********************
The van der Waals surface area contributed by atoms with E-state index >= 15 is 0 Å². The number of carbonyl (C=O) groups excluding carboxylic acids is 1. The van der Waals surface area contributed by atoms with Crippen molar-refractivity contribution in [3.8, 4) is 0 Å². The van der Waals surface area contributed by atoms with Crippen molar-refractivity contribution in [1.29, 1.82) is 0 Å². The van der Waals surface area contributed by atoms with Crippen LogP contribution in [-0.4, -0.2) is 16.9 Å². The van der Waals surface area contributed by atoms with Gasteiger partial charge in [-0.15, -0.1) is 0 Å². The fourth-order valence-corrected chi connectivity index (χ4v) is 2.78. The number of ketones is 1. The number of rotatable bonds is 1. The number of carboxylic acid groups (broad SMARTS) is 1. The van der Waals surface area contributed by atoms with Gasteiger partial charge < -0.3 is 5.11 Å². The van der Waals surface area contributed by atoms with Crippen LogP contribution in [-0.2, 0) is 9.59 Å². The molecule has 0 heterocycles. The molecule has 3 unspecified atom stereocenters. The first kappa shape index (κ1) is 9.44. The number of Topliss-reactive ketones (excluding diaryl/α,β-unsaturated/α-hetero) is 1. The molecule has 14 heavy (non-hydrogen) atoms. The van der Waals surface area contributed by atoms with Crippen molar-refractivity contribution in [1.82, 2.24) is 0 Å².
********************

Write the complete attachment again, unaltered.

The van der Waals surface area contributed by atoms with E-state index >= 15 is 0 Å². The number of carbonyl (C=O) groups excluding carboxylic acids is 1. The van der Waals surface area contributed by atoms with Crippen molar-refractivity contribution in [3.8, 4) is 0 Å². The van der Waals surface area contributed by atoms with Crippen molar-refractivity contribution in [1.29, 1.82) is 0 Å². The van der Waals surface area contributed by atoms with Crippen LogP contribution in [-0.4, -0.2) is 16.9 Å². The van der Waals surface area contributed by atoms with Gasteiger partial charge in [-0.15, -0.1) is 0 Å². The fourth-order valence-corrected chi connectivity index (χ4v) is 2.78. The number of ketones is 1. The number of rotatable bonds is 1. The number of carboxylic acid groups (broad SMARTS) is 1. The van der Waals surface area contributed by atoms with Gasteiger partial charge < -0.3 is 5.11 Å². The van der Waals surface area contributed by atoms with Crippen LogP contribution in [-0.2, 0) is 9.59 Å². The molecule has 0 heterocycles. The molecule has 3 unspecified atom stereocenters. The first kappa shape index (κ1) is 9.44. The number of Topliss-reactive ketones (excluding diaryl/α,β-unsaturated/α-hetero) is 1. The molecule has 14 heavy (non-hydrogen) atoms. The van der Waals surface area contributed by atoms with Crippen molar-refractivity contribution in [1.82, 2.24) is 0 Å².